Yuan: China meets ex­port cri­te­rion

China Daily (Canada) - - FRONT PAGE -

Ti­wari said RMB is the only cur­rency not cur­rently in the SDR bas­ket that meets the ex­port cri­te­rion. There­fore, a key fo­cus of the cur­rent re­view will be whether the RMB also meets the freely us­able cri­te­rion.

His­tor­i­cally, de­ci­sions that have changed the val­u­a­tion method have been made with a 70 per­cent ma­jor­ity.

The re­view is well un­der­way, ac­cord­ing to Ti­wari. Fur­ther work still needs to be done in a num­ber of ar­eas to help in­form the ex­ec­u­tive board’s de­ci­sion. Staff con­tin­ues its tech­ni­cal work, in­clud­ing on ad­dress­ing data gaps and op­er­a­tional is­sues while work­ing closely with Chi­nese author­i­ties and other mem­bers be­fore the for­mal board meet­ing.

Eswar Prasad, a pro­fes­sor of trade pol­icy at Cor­nell Univer­sity and a se­nior fel­low at the Brook­ings In­sti­tu­tion, said that the IMF’s re­view in­di­cates that China has made sig­nif­i­cant progress on meet­ing the “freely us­able” cri­te­rion for the RMB to be in­cluded in the SDR bas­ket, but that more progress is needed.

“The de­ci­sion about the RMB’s in­clu­sion in the bas­ket hinges on re­forms such as greater ex­change-rate flex­i­bil­ity, more in­vestor ac­cess to on­shore for­eign ex­change and se­cu­ri­ties mar­kets, and avail­abil­ity of a wider range of gov­ern­ment debt se­cu­ri­ties,” said Prasad, a for­mer IMF China Di­vi­sion chief.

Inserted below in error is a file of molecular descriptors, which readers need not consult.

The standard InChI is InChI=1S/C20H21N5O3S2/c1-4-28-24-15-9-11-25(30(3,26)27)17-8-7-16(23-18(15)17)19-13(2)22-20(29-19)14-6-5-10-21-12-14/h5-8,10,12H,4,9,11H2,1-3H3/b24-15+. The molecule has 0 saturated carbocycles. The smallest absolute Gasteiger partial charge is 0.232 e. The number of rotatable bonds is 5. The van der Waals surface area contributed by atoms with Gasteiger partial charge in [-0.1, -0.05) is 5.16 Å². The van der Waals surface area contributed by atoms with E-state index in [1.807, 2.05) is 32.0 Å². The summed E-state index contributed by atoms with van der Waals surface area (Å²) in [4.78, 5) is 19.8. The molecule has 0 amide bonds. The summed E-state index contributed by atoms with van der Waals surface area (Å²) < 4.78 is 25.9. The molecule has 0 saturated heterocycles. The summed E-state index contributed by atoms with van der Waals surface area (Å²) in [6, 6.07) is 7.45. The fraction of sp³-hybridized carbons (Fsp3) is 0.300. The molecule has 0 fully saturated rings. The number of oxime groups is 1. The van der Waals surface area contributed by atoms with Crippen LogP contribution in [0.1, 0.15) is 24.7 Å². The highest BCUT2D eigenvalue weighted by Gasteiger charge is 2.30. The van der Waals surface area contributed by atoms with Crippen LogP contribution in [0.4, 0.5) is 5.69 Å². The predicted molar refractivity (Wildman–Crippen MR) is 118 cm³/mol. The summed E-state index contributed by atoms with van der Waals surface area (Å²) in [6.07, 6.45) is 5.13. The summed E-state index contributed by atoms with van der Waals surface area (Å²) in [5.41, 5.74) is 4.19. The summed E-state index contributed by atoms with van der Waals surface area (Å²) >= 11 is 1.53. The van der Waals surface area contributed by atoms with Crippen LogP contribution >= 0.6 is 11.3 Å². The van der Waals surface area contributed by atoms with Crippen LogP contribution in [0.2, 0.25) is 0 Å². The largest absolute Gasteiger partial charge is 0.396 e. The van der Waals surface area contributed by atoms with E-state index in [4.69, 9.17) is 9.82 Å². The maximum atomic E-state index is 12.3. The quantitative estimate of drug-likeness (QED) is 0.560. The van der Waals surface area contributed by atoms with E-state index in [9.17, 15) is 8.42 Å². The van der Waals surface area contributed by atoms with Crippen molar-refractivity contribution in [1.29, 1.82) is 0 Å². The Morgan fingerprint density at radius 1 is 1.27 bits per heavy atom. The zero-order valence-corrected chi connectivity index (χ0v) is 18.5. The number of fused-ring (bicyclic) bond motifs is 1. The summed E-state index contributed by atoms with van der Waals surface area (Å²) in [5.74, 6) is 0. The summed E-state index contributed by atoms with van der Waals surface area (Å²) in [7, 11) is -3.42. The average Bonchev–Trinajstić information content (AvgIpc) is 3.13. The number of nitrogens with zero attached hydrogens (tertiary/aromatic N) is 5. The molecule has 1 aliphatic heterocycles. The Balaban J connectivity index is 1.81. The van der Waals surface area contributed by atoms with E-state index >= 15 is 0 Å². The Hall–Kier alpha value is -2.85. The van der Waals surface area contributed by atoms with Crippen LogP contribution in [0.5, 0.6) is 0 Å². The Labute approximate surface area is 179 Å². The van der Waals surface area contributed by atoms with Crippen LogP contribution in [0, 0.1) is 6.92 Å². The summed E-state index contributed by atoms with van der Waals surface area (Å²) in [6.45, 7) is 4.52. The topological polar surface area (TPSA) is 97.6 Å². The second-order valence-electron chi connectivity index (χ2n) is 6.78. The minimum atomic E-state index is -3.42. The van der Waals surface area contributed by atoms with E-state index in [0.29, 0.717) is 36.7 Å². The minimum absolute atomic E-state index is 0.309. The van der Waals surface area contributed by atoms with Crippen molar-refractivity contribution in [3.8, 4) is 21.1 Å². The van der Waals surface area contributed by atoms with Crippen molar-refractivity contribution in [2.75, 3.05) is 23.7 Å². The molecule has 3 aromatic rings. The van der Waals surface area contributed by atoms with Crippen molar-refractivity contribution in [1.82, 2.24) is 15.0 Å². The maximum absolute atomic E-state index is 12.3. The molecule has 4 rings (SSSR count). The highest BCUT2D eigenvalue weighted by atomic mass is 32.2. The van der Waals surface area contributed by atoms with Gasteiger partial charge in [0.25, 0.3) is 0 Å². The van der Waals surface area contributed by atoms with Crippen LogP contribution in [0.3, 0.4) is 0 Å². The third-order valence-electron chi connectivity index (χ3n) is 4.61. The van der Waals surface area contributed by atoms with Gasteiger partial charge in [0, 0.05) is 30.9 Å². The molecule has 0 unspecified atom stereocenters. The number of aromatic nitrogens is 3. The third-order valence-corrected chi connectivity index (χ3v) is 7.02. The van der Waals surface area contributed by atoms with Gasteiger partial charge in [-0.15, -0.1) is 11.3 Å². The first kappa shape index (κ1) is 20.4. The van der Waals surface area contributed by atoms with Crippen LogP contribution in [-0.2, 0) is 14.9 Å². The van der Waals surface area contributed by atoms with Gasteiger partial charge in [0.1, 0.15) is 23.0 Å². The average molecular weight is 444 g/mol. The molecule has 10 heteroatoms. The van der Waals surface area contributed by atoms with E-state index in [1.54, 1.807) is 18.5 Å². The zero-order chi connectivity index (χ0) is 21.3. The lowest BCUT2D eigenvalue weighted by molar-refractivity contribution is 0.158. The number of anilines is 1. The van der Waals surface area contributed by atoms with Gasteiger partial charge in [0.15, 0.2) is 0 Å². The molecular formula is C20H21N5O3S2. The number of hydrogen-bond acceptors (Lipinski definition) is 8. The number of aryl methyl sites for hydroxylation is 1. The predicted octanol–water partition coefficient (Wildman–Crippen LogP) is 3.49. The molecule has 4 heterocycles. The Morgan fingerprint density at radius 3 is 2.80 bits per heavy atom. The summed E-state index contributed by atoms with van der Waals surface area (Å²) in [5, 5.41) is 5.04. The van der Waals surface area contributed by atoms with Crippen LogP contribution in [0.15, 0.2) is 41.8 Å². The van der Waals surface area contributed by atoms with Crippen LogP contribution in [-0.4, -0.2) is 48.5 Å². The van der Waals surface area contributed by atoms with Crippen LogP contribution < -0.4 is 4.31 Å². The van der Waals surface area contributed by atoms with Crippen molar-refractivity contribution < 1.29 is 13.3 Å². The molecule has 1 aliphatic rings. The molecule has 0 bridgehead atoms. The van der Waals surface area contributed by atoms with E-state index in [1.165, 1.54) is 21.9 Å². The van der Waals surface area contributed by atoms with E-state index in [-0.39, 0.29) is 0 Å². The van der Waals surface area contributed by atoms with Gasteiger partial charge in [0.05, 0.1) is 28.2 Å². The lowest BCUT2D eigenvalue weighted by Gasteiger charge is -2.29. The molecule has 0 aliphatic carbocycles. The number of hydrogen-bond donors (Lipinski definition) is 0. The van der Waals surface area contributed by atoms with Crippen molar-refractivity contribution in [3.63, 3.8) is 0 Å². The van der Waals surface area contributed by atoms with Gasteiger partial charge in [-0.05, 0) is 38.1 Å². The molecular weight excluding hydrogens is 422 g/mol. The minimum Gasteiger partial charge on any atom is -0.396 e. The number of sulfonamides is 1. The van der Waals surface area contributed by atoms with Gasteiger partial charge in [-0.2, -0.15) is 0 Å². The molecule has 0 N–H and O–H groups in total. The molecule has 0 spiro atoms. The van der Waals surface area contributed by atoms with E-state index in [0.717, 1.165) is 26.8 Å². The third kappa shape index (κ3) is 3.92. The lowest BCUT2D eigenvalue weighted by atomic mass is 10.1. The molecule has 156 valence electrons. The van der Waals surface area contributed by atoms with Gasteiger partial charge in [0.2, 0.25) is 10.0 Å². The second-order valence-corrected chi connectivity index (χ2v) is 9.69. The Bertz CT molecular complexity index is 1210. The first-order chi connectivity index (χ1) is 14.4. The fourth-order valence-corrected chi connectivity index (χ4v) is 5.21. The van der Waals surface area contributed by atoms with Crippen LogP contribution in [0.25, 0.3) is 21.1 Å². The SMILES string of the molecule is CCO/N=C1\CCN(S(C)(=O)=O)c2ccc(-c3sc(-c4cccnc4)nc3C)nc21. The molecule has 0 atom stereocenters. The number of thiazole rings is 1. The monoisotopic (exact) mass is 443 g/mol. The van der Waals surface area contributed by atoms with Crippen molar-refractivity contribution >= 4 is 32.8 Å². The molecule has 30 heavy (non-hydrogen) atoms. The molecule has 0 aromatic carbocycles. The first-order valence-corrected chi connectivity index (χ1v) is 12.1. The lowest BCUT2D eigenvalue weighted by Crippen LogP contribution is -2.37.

He said IMF staff also has sig­naled that the RMB’s in­clu­sion in the SDR bas­ket will ul­ti­mately be a mat­ter of judg­ment by the IMF ex­ec­u­tive board be­cause the de­ci­sion falls right at the mar­gin.

“China clearly meets the ‘ex­port gate­way’ cri­te­rion, but the tra­jec­tory of China’s fi­nan­cial de­vel­op­ment and RMB’s in­ter­na­tional us­age, while ris­ing im­pres­sively, are not yet suf­fi­cient to meet the ‘freely us­able’ cri­te­rion,” Prasad told China Daily on Tues­day.

He said in­clu­sion of the RMB in the SDR bas­ket would give the cur­rency the IMF’s of­fi­cial im­pri­matur, fa­cil­i­tate its use as an in­ter­na­tional cur­rency and en­hance its ac­cep­tance as a re­serve cur­rency by for­eign cen­tral banks.

“This could be more im­por­tant for cen­tral banks than it is for mar­ket par­tic­i­pants who may be less con­cerned about the IMF’s of­fi­cial seal of ap­proval,” he said.

In a story pub­lished in the South China Morn­ing Post in June, Li-Gang Liu, chief economist for Greater China, ANZ Bank in Hong Kong, and a nonres­i­dent vis­it­ing fel­low at the Peter­son In­sti­tute for In­ter­na­tional Eco­nom­ics, ar­gued that the RMB has ob­tained the ba­sic qual­i­fi­ca­tions for in­clu­sion in the SDR bas­ket.

The RMB is now the sec­ond­largest global trade-fi­nanc­ing cur­rency,.

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